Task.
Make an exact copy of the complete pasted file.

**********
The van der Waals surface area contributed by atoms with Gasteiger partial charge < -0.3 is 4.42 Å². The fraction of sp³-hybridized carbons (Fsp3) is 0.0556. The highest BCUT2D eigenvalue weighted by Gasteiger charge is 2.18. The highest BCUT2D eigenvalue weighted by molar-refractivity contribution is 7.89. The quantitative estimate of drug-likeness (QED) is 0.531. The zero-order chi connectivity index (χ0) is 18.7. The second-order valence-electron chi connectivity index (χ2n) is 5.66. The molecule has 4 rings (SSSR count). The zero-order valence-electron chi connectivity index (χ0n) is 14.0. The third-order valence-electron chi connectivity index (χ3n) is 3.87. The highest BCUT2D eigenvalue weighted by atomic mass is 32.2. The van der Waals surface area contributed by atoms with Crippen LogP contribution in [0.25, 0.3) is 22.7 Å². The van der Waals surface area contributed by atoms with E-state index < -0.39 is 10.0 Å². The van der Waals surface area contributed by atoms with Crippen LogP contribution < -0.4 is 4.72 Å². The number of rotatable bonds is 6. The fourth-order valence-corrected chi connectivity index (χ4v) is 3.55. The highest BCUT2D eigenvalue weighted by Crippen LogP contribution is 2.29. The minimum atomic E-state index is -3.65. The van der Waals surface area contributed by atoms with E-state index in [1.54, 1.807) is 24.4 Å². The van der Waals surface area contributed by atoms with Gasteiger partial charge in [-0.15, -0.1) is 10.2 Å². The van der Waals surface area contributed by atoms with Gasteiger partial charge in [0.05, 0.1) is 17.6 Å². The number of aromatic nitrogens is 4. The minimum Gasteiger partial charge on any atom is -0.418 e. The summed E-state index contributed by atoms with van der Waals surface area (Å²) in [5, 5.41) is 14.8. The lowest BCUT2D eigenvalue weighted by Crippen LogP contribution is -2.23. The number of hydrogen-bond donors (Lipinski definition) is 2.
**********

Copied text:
The van der Waals surface area contributed by atoms with Gasteiger partial charge < -0.3 is 4.42 Å². The fraction of sp³-hybridized carbons (Fsp3) is 0.0556. The highest BCUT2D eigenvalue weighted by Gasteiger charge is 2.18. The highest BCUT2D eigenvalue weighted by molar-refractivity contribution is 7.89. The quantitative estimate of drug-likeness (QED) is 0.531. The zero-order chi connectivity index (χ0) is 18.7. The second-order valence-electron chi connectivity index (χ2n) is 5.66. The molecule has 4 rings (SSSR count). The zero-order valence-electron chi connectivity index (χ0n) is 14.0. The third-order valence-electron chi connectivity index (χ3n) is 3.87. The highest BCUT2D eigenvalue weighted by atomic mass is 32.2. The van der Waals surface area contributed by atoms with Crippen LogP contribution in [0.25, 0.3) is 22.7 Å². The van der Waals surface area contributed by atoms with E-state index < -0.39 is 10.0 Å². The van der Waals surface area contributed by atoms with Crippen LogP contribution < -0.4 is 4.72 Å². The number of rotatable bonds is 6. The fourth-order valence-corrected chi connectivity index (χ4v) is 3.55. The highest BCUT2D eigenvalue weighted by Crippen LogP contribution is 2.29. The minimum atomic E-state index is -3.65. The van der Waals surface area contributed by atoms with E-state index in [1.54, 1.807) is 24.4 Å². The van der Waals surface area contributed by atoms with Gasteiger partial charge in [-0.15, -0.1) is 10.2 Å². The van der Waals surface area contributed by atoms with Gasteiger partial charge in [0.05, 0.1) is 17.6 Å². The number of aromatic nitrogens is 4. The minimum Gasteiger partial charge on any atom is -0.418 e. The summed E-state index contributed by atoms with van der Waals surface area (Å²) in [5, 5.41) is 14.8. The lowest BCUT2D eigenvalue weighted by Crippen LogP contribution is -2.23. The number of hydrogen-bond donors (Lipinski definition) is 2.